• Cairo 678 (Grade: A-): One of the true standouts at VIFF30, with three of the most sympathetic performances to be found in any film screening at VIFF this year, a well-told story with heart and a great script that provides powerful and cogent insight into the daily sexual harassment Egyptian women experience in what can, at times, be seen as a regressive Muslim society unwilling to confront the demeaning conduct directed towards the distaff element of Egyptian society. In addition to the outstanding performances by the female leads, there's a great performance by Maged El Kedwany, who plays a seasoned cop, investigating a mysterious rash of attacks on men by a knife-wielding feminist vigilante. Not pedantic or didactic in the least, but rather a compelling human story told with much skill. Screens for a final time at VIFF: Wednesday, Oct 5th, 9:15pm, Empire Granville 7, Theatre 4.

All and all, a tremendous and inspiring filmgoing Monday at VIFF 2011.

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Notes: Ran into Festival Director Alan Franey in the early part of the evening on Monday, and came away apprised of the now resolved situation vis-à-vis the 'problem' with digital projection in Empire Granville 7's Theatre 7, the only house equipped with DCP projection equipment. Those problems resulted in Festival projection staff having to present muddy, watermarked, time-coded DVD's of VIFF-booked films.

To resolve the digital projection fault issue, the Vancouver Film Festival brought in DCP 'experts' from across Canada to try to find a resolution. The solution (finally!) involved a digital projection software upgrade. Hallelujah! Problem solved. From here on in, VIFF Festival-goers will be treated to the very warmest and the very best Digital Cinema available.

"Still, I sometimes wish that we could return to using only 35mm, tangible prints you could take out the 'cans' and mount onto projection equipment. Those days are gone, or soon will be," Alan averred wistfully.

Morning passholders line-up: Although it would be an exaggeration to refer to what occurred in the morning passholders line-up as a fiasco, quite clearly on the first Monday of VIFF there was a great deal of kvetching going on around the decision taken by Brie Koniczek to split the passholders line-up into volunteers and all other passholders. The result? An unconscionable delay and a slowing down of the line to acquire tickets. Sad to say, Brie was unreceptive when VanRamblings raised the matter with her (we believe we were charming, as we've been referred by many of the patrons in the line-up with whom we've exchanged VIFF 'war stories').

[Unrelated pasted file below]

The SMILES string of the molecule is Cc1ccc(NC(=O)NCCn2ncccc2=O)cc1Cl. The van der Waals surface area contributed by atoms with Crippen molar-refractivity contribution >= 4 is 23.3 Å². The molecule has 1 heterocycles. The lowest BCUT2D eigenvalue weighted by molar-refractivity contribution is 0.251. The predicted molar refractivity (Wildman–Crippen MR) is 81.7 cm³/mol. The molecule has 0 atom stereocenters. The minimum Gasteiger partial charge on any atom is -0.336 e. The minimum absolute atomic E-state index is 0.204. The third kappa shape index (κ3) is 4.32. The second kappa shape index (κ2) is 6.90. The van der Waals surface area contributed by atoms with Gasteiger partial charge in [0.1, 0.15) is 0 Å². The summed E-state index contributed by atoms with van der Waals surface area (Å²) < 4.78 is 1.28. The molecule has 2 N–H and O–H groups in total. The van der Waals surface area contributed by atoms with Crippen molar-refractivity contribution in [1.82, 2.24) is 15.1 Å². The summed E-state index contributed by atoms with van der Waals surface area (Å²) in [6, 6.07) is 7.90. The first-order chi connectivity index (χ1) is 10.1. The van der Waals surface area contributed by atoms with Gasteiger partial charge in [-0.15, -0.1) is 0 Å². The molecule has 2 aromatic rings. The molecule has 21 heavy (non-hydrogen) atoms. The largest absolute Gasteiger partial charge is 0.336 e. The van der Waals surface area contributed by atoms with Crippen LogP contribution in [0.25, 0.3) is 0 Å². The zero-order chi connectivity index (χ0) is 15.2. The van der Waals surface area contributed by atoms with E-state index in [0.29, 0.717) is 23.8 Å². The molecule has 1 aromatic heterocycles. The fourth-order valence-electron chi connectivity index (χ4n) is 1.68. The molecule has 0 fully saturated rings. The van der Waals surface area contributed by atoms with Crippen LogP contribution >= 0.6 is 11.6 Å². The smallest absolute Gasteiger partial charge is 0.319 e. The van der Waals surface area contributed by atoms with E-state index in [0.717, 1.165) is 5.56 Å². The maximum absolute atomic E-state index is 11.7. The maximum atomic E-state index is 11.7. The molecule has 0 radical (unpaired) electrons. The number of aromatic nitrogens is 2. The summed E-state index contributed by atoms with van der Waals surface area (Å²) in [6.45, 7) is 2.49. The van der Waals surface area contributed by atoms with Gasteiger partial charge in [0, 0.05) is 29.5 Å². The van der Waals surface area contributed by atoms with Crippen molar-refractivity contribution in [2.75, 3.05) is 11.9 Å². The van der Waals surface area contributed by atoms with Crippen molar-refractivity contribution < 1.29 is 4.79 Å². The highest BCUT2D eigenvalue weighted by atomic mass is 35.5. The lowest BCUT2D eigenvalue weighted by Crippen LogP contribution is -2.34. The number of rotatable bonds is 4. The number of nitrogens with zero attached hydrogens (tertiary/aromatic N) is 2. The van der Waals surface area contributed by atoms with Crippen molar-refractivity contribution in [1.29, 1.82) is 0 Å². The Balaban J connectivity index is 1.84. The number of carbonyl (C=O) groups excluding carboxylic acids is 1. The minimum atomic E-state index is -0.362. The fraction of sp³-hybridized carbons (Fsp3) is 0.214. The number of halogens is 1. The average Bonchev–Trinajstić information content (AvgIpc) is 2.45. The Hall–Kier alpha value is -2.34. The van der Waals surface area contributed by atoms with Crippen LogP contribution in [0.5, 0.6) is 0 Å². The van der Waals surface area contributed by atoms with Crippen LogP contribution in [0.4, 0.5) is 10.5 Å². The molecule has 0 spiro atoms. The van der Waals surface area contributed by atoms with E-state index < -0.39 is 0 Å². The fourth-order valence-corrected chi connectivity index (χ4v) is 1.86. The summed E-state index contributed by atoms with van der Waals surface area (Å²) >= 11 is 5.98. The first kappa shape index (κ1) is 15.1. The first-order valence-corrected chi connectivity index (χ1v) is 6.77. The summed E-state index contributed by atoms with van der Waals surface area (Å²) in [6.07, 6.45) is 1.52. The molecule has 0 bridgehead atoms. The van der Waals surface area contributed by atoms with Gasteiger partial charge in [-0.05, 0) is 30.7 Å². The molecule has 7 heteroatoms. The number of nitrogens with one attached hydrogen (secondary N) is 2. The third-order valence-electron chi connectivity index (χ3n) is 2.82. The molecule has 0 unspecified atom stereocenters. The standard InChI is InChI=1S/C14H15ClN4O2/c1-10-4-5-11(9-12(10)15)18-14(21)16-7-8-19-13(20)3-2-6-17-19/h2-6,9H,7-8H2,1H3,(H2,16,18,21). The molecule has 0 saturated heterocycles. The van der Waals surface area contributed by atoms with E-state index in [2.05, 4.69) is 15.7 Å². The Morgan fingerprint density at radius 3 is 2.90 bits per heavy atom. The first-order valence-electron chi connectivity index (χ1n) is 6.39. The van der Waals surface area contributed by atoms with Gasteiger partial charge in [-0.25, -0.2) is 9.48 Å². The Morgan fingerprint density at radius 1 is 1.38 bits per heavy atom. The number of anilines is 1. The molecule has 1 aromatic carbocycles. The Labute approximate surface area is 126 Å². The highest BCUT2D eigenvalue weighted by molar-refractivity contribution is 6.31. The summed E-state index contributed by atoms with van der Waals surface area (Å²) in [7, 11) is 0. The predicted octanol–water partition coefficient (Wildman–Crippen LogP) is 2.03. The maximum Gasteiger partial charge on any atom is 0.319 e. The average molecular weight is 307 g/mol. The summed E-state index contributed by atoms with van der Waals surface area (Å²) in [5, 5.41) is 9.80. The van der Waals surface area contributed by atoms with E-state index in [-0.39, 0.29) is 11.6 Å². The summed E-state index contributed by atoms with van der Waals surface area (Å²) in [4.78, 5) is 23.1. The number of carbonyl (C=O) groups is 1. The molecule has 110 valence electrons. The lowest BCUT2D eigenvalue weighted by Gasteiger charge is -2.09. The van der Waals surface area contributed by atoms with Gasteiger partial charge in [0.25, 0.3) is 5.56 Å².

Where the four volunteers dispensing tickets from the ticket table had previously worked in unison, helping each other out, and in the process causing the lineups to move quickly through the ticket acquisition process, Monday morning the shorter volunteer passholder's lineup moved relatively quickly, while the remaining passholder's lineup moved forward at a snail's pace, causing many patrons to either miss their first screening of the day, or fail to secure a decent seat in the cinema screening their film choice.

VanRamblings spoke with Iulia Manolescu (who many passholders know and love), and Pierre LeFebvre, about the matter, Pierre telling us that a dozen passholder patrons had already approached him. He told us that he'd broach the subject, with Brie, of making a change for Tuesday.

Here's hoping the passholde'rs line-up problem finds resolution.

In closing, and this can't be said often enough, note should be made that mounting the VIFF, and arranging for all aspects of the exhibition (from line-ups to projection) can only be considered a gargantuan task. VanRamblings is not critical of the administration, and is never critical of the volunteer staff, the lifeblood of the Festival. And we are not critical of Brie, either; if we were tasked with her job, we'd tear our hair out!

That occasional glitches arise is a given; if VanRamblings finds ourselves able to pass information along to cause the Festival to run more smoothly, we do so with a good heart and in the interests of all.

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Full VR daily coverage of the Vancouver Film Festival may be found here.



Posted by Raymond Tomlin at October 4, 2011 8:31 AM in VIFF 2011